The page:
Web 3.0 is also known as the semantic web. Web 3.0 is the next version of the world wide web, wherein applications and sites would be able to manage data in a human-like fashion utilizing technologies like artificial intelligence (AI), machine learning (ML), Big Data, as well as Decentralised Ledger Technology (DLT), amongst many others. Information will be stored and shared in a decentralised fashion, which would be a big advance over our current internet generation (Web 2.0), wherein data is mostly stored in central servers. Users and machines will both be able to interact with data. To make the information increasingly rich, meaningful, timely, and available, the semantic web integrates human and progressively available machine intelligence.

Web 3.0’s primary features for businesses include richer descriptions of web resources using mark-up language like XBRL (eXtensible Business Reporting Language). Machine learning techniques can then be deployed more effectively to web data to dynamically synthesise meaningful knowledge as grid and cloud computing become more prevalent, and Moore’s Law permits more powerful processors. Employing neural networks, genetic programming, as well as other machine learning technologies to user generated information in the future will speed up and broaden the insights gained from the internet.

Note: To read more about Web 3.0, visit the linked article.

Distributed Ledger Technology (DLT)

A distributed ledger (also known as a shared ledger or DLT) is a collection of digital data that has been replicated, shared, and synced across different sites, nations, or organisations. There is no single admin, unlike with a centralised database. Because the data is mirrored in the nodes containing full copies of the data and the data in the blocks is included in timely order, further in the manner of an accounting journal than that of an accounting ledger, an alternative term is sometimes used: RJT for Replicated Journal Technology. To assure replication between nodes, it needs a peer-to-peer network and also consensus techniques. The blockchain network, which can be open or closed, is one example of a distributed ledger design.

A distributed ledger database is replicated and saved an exact same copy of the ledger by each node (device) over a peer-to-peer network, which updates themselves autonomously. The absence of central authority is the key benefit. When a ledger update occurs, each node creates a new transaction, and afterwards the nodes decide about which copy is valid using a consensus mechanism. Once a consensus is reached, all other nodes are updated to the latest, correct version of the ledger. Cryptographic keys as well as signatures are used to ensure security.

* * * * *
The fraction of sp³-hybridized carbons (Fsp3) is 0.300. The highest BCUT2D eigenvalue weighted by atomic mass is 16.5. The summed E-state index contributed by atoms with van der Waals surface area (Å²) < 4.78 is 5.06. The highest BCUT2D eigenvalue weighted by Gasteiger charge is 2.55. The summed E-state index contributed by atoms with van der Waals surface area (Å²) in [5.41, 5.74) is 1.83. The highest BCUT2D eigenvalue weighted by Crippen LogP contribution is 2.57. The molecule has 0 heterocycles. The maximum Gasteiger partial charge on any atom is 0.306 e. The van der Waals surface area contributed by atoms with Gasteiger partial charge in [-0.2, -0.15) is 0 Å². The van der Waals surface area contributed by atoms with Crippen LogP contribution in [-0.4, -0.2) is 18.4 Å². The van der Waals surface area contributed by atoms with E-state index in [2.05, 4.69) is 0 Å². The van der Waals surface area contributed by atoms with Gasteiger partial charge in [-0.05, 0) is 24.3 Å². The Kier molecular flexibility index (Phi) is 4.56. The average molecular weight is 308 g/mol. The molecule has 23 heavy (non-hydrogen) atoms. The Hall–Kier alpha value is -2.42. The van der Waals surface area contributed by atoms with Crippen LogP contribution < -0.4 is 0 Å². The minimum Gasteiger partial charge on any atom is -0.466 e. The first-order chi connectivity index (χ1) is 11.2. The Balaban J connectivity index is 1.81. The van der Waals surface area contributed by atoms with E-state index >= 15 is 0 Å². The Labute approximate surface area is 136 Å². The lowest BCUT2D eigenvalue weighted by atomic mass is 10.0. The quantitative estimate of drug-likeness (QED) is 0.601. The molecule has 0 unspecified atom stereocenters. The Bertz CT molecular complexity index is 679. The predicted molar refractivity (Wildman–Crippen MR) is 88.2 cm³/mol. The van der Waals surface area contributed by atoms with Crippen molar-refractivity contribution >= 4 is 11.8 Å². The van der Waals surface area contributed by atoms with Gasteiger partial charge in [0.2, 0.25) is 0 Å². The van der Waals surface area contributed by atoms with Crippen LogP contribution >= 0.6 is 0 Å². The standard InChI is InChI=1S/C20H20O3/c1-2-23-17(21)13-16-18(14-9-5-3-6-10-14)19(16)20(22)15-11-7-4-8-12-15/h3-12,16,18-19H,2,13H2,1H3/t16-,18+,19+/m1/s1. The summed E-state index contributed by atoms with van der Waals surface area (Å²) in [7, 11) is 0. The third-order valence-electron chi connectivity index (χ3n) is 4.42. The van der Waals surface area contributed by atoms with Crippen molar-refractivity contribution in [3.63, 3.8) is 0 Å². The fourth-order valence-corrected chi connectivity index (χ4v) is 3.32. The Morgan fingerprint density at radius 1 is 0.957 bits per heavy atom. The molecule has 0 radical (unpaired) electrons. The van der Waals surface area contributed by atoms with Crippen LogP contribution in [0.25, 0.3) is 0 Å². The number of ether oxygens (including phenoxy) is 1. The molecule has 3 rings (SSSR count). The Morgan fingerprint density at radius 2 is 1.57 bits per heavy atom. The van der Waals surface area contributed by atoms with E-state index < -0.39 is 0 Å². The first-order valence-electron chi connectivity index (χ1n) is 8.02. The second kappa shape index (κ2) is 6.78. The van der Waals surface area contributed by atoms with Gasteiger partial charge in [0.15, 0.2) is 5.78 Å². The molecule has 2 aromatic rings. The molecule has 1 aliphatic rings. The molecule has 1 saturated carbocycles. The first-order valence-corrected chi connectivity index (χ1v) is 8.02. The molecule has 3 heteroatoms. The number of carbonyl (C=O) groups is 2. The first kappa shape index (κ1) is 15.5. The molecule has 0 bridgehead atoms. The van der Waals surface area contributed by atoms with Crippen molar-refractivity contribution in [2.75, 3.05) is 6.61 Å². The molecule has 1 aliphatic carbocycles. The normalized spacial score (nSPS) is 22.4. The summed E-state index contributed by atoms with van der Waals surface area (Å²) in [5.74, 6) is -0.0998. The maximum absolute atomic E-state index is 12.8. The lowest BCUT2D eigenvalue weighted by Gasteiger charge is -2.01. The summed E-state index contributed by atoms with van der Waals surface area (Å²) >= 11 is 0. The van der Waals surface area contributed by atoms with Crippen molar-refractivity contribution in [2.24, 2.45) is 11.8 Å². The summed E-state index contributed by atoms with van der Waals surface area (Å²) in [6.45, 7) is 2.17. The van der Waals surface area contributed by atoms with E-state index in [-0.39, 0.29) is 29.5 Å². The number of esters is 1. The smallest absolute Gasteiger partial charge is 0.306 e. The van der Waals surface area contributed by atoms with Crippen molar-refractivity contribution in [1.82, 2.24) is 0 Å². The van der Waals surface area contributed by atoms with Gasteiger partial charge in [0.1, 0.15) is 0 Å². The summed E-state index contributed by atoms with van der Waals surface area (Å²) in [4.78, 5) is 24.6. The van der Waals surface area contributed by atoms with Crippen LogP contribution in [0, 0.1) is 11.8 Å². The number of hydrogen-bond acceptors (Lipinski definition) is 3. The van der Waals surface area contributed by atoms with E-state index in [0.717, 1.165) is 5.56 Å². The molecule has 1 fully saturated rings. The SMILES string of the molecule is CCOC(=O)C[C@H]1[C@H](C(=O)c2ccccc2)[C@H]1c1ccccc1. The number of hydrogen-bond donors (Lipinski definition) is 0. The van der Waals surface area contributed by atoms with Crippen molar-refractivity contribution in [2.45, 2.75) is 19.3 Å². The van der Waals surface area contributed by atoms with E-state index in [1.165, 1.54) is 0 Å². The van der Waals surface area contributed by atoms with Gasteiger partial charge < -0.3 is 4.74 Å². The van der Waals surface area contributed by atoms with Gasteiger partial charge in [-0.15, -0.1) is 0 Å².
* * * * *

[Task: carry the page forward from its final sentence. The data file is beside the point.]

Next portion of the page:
Frequently Asked Questions about the Web 5.0 and Decentralised Applications:

What is Web 5.0 also known as?

Web 5.0 is called “symbiotic” web. This Web will be very powerful and fully executing, it will be the read/write/execution/concurrency web.

What stage of the internet are we in?

Web 2.0 is the current version of the internet (a term often used interchangeably with the web) with which we are all familiar, while Web 3.0 represents its next phase.

What is a DLT in blockchain?

What is Distributed Ledger Technology? DLT is a decentralized database managed by multiple participants, across multiple nodes. Blockchain is a type of DLT where transactions are recorded with an immutable cryptographic signature called a hash.

What are the different types of DLT?

Distributed ledgers can be classified as private, public, permissioned, permissionless, or any combination of the two. The four of them are described briefly below.

Why is DLT important?

Distributed networks eliminate the need for a central authority to keep a check against manipulation. DLT allows for storage of all information in a secure and accurate manner using cryptography.

What is node in DLT?

A DLT node is any node that is part of a DLT network. A DLT node includes the following components: 1. Computing resources. This is the bare metal or the virtual machine (VM) on which the ledger, wallet, or application reside.